Validity, reliability and cut-offs of the Patient Health Questionnaire-9 as a screening tool for depression among patients living with epilepsy in Rwanda.
BACKGROUND: Patients with epilepsy (PwE) have an increased risk of active and lifetime depression. Two in 10 patients experience depression. Lack of trained psychiatric staff in low- and middle-income countries (LMIC) creates a need for screening tools that enable detection of depression in PwE. We describe the translation, validity and reliability assessment of the Patient Health Questionnaire-9 (PHQ-9) as a screening tool for depression among PwE in Rwanda. METHOD: PHQ-9 was translated to Kinyarwanda using translation-back translation and validated by a discussion group. For validation, PwE of ≥15 years of age were administered the PHQ-9 and Hamilton Depression Rating Scale (HDRS) by trained psychiatry staff at Visit 1. A random sample of 20% repeated PHQ-9 and HDRS after 14 days to assess temporal stability and intra-rater reliability. Internal structure, reliability and external validity were assessed using confirmatory factor analysis, reliability coefficients and HDRS-correlation, respectively. Maximal Youden's index was considered for cut-offs. RESULTS: Four hundred and thirty-four PwE, mean age 30.5 years (SD ±13.3), were included of whom 33.6%, 37.9%, 13.4%, and 15.1% had no, mild, moderate and severe depression, respectively. PHQ-9 performed well on a one-factor model (unidimensional model), with factor loadings of 0.63-0.86. Reliability coefficients above 0.80 indicated strong internal consistency. Good temporal stability was observed (0.79 [95% CI: 0.68-0.87]). A strong correlation (R = 0.66, p = 0.01) between PHQ-9 and HDRS summed scores demonstrated robust external validity. The optimal cut-off for the PHQ-9 was similar (≥5) for mild and moderate depression and ≥7 for severe depression. CONCLUSION: PHQ-9 validation in Kinyarwanda creates the capacity to screen PwE in Rwanda at scores of ≥5 for mild or moderate and ≥7 for severe depression. The availability of validated tools for screening and diagnosis for depression is a forward step for holistic care in a resource-limited environment.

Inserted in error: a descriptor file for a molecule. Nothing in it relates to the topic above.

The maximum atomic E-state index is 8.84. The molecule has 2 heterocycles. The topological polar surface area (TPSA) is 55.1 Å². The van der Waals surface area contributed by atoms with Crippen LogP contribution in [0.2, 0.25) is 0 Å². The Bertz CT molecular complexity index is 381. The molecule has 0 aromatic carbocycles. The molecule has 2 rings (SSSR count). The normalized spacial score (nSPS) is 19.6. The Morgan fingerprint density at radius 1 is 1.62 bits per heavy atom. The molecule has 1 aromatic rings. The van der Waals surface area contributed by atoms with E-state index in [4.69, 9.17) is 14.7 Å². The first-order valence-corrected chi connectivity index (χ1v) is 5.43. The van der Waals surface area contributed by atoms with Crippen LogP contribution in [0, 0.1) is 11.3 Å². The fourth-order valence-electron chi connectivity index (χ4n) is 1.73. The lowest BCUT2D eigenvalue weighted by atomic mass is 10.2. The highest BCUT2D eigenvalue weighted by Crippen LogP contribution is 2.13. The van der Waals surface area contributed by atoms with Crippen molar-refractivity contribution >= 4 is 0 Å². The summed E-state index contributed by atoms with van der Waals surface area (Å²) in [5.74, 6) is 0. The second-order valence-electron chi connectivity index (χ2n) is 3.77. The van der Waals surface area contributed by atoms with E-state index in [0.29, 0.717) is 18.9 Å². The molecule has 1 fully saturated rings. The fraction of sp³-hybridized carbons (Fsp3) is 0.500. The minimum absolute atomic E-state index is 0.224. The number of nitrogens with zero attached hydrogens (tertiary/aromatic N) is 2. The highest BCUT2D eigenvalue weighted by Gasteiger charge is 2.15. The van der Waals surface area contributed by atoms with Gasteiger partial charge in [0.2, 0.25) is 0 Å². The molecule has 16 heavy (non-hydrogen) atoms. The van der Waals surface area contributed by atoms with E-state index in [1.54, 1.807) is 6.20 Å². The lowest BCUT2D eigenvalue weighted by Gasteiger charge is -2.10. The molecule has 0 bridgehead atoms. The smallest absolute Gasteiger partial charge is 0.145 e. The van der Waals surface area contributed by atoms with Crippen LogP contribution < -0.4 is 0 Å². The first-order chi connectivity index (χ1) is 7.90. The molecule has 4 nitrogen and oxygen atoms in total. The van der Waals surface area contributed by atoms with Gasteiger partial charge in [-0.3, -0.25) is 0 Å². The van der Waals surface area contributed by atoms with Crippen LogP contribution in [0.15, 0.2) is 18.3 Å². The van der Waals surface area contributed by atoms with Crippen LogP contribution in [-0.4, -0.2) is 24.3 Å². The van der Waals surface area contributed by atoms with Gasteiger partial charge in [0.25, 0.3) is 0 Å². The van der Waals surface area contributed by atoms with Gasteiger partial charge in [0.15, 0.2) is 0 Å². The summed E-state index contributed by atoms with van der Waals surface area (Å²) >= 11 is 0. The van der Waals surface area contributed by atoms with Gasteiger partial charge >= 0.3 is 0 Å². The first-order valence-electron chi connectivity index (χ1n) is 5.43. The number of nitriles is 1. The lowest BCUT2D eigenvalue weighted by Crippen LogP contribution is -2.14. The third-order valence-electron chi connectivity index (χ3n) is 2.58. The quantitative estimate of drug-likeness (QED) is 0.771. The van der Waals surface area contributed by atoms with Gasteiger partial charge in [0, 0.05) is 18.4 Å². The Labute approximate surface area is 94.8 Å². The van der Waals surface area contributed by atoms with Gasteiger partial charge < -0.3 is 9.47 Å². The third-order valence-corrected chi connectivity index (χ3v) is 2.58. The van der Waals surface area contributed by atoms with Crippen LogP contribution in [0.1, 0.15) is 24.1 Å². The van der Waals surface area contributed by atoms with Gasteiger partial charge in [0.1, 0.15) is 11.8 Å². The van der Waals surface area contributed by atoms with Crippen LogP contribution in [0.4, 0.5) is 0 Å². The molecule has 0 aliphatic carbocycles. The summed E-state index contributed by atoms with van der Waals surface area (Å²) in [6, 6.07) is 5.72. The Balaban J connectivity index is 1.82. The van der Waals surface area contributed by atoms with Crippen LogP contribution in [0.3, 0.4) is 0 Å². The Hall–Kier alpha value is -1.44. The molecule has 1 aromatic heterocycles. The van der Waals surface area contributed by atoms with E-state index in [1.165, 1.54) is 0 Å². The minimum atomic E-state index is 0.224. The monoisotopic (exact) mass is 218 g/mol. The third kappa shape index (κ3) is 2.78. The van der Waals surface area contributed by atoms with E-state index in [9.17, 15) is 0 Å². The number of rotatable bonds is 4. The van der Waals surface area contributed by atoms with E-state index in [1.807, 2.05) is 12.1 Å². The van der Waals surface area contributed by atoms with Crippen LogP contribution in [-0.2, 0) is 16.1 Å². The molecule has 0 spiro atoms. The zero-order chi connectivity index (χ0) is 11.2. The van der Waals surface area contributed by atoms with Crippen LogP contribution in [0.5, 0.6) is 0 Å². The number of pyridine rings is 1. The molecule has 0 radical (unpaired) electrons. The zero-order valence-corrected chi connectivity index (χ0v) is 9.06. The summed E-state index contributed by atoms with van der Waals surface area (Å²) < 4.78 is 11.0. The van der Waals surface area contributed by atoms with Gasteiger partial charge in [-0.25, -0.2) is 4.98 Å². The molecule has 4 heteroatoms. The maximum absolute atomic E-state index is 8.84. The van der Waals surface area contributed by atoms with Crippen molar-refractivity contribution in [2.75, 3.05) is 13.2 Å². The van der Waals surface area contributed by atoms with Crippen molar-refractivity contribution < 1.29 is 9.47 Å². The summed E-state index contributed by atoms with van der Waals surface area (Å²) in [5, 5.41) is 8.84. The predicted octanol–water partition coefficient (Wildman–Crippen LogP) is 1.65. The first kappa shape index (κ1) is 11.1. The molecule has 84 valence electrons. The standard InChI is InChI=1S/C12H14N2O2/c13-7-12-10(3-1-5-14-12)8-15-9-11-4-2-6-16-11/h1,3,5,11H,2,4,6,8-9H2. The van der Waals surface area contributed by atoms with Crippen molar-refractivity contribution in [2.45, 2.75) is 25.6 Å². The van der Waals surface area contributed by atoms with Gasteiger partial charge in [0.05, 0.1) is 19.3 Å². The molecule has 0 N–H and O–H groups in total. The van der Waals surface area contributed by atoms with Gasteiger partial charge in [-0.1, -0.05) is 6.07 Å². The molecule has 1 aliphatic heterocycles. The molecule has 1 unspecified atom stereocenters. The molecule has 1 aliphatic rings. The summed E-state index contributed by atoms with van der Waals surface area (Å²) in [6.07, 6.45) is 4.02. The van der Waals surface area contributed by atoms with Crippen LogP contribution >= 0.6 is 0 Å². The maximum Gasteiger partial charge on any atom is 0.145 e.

Sebera, F; Vissoci, JRN; Umwiringirwa, J; Teuwen, DE; Boon, PE; Dedeken, P
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